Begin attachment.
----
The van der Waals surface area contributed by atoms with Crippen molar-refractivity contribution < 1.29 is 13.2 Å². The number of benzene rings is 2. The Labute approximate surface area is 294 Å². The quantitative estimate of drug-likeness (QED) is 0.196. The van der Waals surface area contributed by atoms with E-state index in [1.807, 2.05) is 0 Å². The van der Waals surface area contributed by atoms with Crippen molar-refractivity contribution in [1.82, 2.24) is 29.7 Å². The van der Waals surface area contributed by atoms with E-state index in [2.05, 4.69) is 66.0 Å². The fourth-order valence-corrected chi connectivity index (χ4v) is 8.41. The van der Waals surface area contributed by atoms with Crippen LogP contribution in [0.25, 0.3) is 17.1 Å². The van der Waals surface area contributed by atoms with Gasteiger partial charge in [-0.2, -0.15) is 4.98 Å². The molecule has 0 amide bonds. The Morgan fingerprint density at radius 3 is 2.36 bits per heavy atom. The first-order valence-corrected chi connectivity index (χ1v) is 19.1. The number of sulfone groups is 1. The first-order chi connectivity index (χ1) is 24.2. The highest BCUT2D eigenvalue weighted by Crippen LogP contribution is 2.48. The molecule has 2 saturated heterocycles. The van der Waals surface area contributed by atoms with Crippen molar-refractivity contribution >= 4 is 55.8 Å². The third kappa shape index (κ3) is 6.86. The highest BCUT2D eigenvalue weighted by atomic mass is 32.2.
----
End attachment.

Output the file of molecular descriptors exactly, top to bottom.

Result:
The van der Waals surface area contributed by atoms with Crippen molar-refractivity contribution < 1.29 is 13.2 Å². The number of benzene rings is 2. The Labute approximate surface area is 294 Å². The quantitative estimate of drug-likeness (QED) is 0.196. The van der Waals surface area contributed by atoms with E-state index in [1.807, 2.05) is 0 Å². The van der Waals surface area contributed by atoms with Crippen molar-refractivity contribution in [1.82, 2.24) is 29.7 Å². The van der Waals surface area contributed by atoms with E-state index in [2.05, 4.69) is 66.0 Å². The fourth-order valence-corrected chi connectivity index (χ4v) is 8.41. The van der Waals surface area contributed by atoms with Crippen LogP contribution in [0.25, 0.3) is 17.1 Å². The van der Waals surface area contributed by atoms with Gasteiger partial charge in [-0.2, -0.15) is 4.98 Å². The molecule has 0 amide bonds. The Morgan fingerprint density at radius 3 is 2.36 bits per heavy atom. The first-order valence-corrected chi connectivity index (χ1v) is 19.1. The number of sulfone groups is 1. The first-order chi connectivity index (χ1) is 24.2. The highest BCUT2D eigenvalue weighted by Crippen LogP contribution is 2.48. The molecule has 2 saturated heterocycles. The van der Waals surface area contributed by atoms with Crippen molar-refractivity contribution >= 4 is 55.8 Å². The third kappa shape index (κ3) is 6.86. The highest BCUT2D eigenvalue weighted by atomic mass is 32.2.